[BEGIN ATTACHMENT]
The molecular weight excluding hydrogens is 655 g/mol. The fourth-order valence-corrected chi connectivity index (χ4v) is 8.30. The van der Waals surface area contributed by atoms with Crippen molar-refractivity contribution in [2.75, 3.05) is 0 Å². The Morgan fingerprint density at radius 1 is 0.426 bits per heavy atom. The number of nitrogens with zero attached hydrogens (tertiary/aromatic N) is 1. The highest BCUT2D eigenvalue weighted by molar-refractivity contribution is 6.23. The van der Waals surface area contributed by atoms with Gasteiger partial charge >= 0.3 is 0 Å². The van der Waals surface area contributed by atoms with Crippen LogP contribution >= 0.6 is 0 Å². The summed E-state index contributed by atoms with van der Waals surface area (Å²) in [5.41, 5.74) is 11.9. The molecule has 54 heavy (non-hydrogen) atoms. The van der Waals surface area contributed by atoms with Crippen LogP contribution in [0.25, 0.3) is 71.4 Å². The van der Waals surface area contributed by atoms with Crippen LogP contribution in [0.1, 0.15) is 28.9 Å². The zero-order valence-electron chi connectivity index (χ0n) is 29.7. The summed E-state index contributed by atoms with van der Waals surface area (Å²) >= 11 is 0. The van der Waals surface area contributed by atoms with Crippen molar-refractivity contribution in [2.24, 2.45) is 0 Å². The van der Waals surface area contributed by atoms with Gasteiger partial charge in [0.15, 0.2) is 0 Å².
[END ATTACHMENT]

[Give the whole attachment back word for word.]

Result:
The molecular weight excluding hydrogens is 655 g/mol. The fourth-order valence-corrected chi connectivity index (χ4v) is 8.30. The van der Waals surface area contributed by atoms with Crippen molar-refractivity contribution in [2.75, 3.05) is 0 Å². The Morgan fingerprint density at radius 1 is 0.426 bits per heavy atom. The number of nitrogens with zero attached hydrogens (tertiary/aromatic N) is 1. The highest BCUT2D eigenvalue weighted by molar-refractivity contribution is 6.23. The van der Waals surface area contributed by atoms with Gasteiger partial charge >= 0.3 is 0 Å². The van der Waals surface area contributed by atoms with Crippen LogP contribution >= 0.6 is 0 Å². The summed E-state index contributed by atoms with van der Waals surface area (Å²) in [5.41, 5.74) is 11.9. The molecule has 54 heavy (non-hydrogen) atoms. The van der Waals surface area contributed by atoms with Crippen LogP contribution in [0.25, 0.3) is 71.4 Å². The van der Waals surface area contributed by atoms with Crippen LogP contribution in [0.1, 0.15) is 28.9 Å². The zero-order valence-electron chi connectivity index (χ0n) is 29.7. The summed E-state index contributed by atoms with van der Waals surface area (Å²) >= 11 is 0. The van der Waals surface area contributed by atoms with Crippen molar-refractivity contribution in [2.24, 2.45) is 0 Å². The van der Waals surface area contributed by atoms with Gasteiger partial charge in [0.15, 0.2) is 0 Å².